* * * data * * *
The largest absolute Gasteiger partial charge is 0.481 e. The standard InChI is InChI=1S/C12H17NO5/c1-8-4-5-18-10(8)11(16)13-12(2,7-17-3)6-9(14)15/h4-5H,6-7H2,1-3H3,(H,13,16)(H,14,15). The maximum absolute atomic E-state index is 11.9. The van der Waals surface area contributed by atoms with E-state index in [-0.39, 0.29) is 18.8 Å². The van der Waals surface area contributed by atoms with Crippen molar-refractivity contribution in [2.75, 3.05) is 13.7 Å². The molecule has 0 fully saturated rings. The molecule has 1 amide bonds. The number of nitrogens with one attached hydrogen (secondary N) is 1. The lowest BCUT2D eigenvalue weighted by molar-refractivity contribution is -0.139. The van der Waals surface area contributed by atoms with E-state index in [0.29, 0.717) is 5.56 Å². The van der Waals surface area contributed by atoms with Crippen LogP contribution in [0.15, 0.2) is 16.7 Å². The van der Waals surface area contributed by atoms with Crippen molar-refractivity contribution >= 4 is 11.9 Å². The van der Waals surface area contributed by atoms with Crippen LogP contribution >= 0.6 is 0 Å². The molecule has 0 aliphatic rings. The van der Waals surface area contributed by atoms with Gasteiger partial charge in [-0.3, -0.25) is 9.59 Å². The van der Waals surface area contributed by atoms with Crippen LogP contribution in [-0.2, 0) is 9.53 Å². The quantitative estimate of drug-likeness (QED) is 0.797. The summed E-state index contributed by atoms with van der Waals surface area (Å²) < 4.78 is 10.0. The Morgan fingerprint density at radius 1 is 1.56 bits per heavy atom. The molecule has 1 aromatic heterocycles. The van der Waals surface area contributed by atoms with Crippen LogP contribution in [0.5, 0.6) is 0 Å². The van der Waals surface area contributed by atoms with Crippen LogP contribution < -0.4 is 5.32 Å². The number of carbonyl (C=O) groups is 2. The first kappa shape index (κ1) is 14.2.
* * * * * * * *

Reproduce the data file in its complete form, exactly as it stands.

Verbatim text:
The largest absolute Gasteiger partial charge is 0.481 e. The standard InChI is InChI=1S/C12H17NO5/c1-8-4-5-18-10(8)11(16)13-12(2,7-17-3)6-9(14)15/h4-5H,6-7H2,1-3H3,(H,13,16)(H,14,15). The maximum absolute atomic E-state index is 11.9. The van der Waals surface area contributed by atoms with E-state index in [-0.39, 0.29) is 18.8 Å². The van der Waals surface area contributed by atoms with Crippen molar-refractivity contribution in [2.75, 3.05) is 13.7 Å². The molecule has 0 fully saturated rings. The molecule has 1 amide bonds. The number of nitrogens with one attached hydrogen (secondary N) is 1. The lowest BCUT2D eigenvalue weighted by molar-refractivity contribution is -0.139. The van der Waals surface area contributed by atoms with E-state index in [0.29, 0.717) is 5.56 Å². The van der Waals surface area contributed by atoms with Crippen LogP contribution in [0.15, 0.2) is 16.7 Å². The van der Waals surface area contributed by atoms with Crippen molar-refractivity contribution >= 4 is 11.9 Å². The van der Waals surface area contributed by atoms with Crippen LogP contribution >= 0.6 is 0 Å². The molecule has 0 aliphatic rings. The van der Waals surface area contributed by atoms with Gasteiger partial charge in [-0.3, -0.25) is 9.59 Å². The van der Waals surface area contributed by atoms with Crippen LogP contribution in [-0.2, 0) is 9.53 Å². The quantitative estimate of drug-likeness (QED) is 0.797. The summed E-state index contributed by atoms with van der Waals surface area (Å²) < 4.78 is 10.0. The Morgan fingerprint density at radius 1 is 1.56 bits per heavy atom. The molecule has 1 aromatic heterocycles. The van der Waals surface area contributed by atoms with Crippen LogP contribution in [0.5, 0.6) is 0 Å². The van der Waals surface area contributed by atoms with Crippen LogP contribution < -0.4 is 5.32 Å². The number of carbonyl (C=O) groups is 2. The first kappa shape index (κ1) is 14.2.